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Design and implementation of an online file sharing system

TABLE OF CONTENT

Title Page

Certification

Dedication

Acknowledgement

Table of content

Abstract

CHAPTER ONE

INTRODUCTION

  •     INTRODUCTION
  • PROBLEM STATEMENT
  • OBJECTIVES
  • SCOPE OF THE PROJECT WORK
  • DOCUMENT OVERVIEW

CHAPTER TWO

LITERATURE REVIEW

2.0       INTRODUCTION

  •      TYPES OF FILE NETWORKS
  •      STRUCTURED FILE SHARING
  •      HYBRID P2P SYSTEMS
  •      FILE SHARING SYSTEM
  •     OVERLAY NETWORK
  •      THE LIMITATION OF P2P SYSTEM

CHAPTER THREE

RESEARCH METHODOLOGY

3.0       INTRODUCTION

3.1       THESIS BACKGROUND

3.2       GENERAL OVERVIEW OF THE EXISTING SYSTEM

3.3       SYSTEM ANALYSIS

3.4       SYSTEM ARCHITECTURE

 

 

CHAPTER FOUR

SYSTEM DESIGN AND IMPLEMENTATION

4.0       SYSTEM IMPLEMENTATION

4.1       SYSTEM SPECIFICATION

4.2       DATABASE SCREENSHOT

4.3       DISPLAY OF GRAPHICAL USER INTERFACE

 

CHAPTER FIVE

SUMMARY, CONCLUSION AND RECOMMENDATION

5.0       SUMMARY

5.1       CONCLUSION

5.2       RECOMMENDATION

REFERENCES

 APPENDIX

CHAPTER ONE

  • INTRODUCTION

File sharing is the practice of distributing or providing access to digitally stored information, such as computer programs, multimedia (audio, images and video), documents, or electronic books. It may be implemented through a variety of ways. It allows developers unparalleled freedoms to create varied and interesting applications. Based on the Java programming language, it is touted as being easy to pick up and master, whilst the underlying is a modified Linux kernel. Some of Android’s biggest draws for developers include the relative simplicity of developing using Java syntax, which means quickly producing applications. Also, Android provides easy yet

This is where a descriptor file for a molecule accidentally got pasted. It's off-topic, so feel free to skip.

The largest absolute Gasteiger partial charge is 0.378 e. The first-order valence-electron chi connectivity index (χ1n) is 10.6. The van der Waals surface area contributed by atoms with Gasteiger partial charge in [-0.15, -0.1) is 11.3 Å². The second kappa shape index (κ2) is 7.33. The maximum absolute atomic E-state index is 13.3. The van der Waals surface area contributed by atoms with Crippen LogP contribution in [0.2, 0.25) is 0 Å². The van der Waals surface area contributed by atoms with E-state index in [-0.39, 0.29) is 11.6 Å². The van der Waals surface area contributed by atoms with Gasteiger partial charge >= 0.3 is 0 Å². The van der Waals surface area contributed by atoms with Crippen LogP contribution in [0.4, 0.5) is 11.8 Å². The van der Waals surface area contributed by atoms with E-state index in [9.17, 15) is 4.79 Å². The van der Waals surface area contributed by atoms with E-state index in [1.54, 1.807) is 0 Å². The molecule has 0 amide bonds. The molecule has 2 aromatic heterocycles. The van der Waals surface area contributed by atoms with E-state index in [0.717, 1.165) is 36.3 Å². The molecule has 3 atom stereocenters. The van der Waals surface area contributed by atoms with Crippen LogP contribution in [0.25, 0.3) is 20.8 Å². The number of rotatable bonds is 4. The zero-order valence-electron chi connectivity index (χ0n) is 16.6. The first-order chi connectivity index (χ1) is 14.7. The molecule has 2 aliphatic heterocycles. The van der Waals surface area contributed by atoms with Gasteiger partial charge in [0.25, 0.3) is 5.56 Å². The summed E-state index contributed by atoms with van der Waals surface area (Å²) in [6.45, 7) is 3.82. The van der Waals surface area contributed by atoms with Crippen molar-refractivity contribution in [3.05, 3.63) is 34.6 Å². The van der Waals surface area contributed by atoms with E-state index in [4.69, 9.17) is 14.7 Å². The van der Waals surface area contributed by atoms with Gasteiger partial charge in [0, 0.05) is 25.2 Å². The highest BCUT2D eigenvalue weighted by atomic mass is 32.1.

secure access to first and third party applications, allowing deeper integration between components in different programs, and encourages software sharing and reuse. The user interface can be built quickly and simply through XML or graphically, and once an application has been finished it can be submitted to Android market, a portal through which developers can make their creations available to Android users, either free or for profit.

Also, there is an idea of on-the-fly scalability, that machines can join and leave the cloud as required. One definition of cloud computing is that of a pool of computational resources, linked together to provide a greater processing power. These are projects which involve supporters installing software on computers at home, which connect, when idle, to their respective clouds over the internet and compute small parts of complex scientific calculations. Another use of the term is to provide some form of data syncing.

One more idea of cloud computing is that of peer-to-peer systems. This form has been used for many years for file sharing, recently implemented for services such as Skype. These services reduce load on their servers by passing data directly from user to user. Java is a general-purpose, concurrent, class-based, object-oriented computer programming language that is specifically designed to have as few implementation dependencies as possible. It is intended to let application developers “write once, run anywhere” (WORA), meaning that code that runs on one platform does not need to be recompiled to run on another. Java applications are typically compiled to bytecode (class file) that can run on any Java virtual machine (JVM) regardless of computer architecture. Java is, as of 2012, one of the most popular programming languages in use, particularly for client-server web applications, with a reported 10 million users.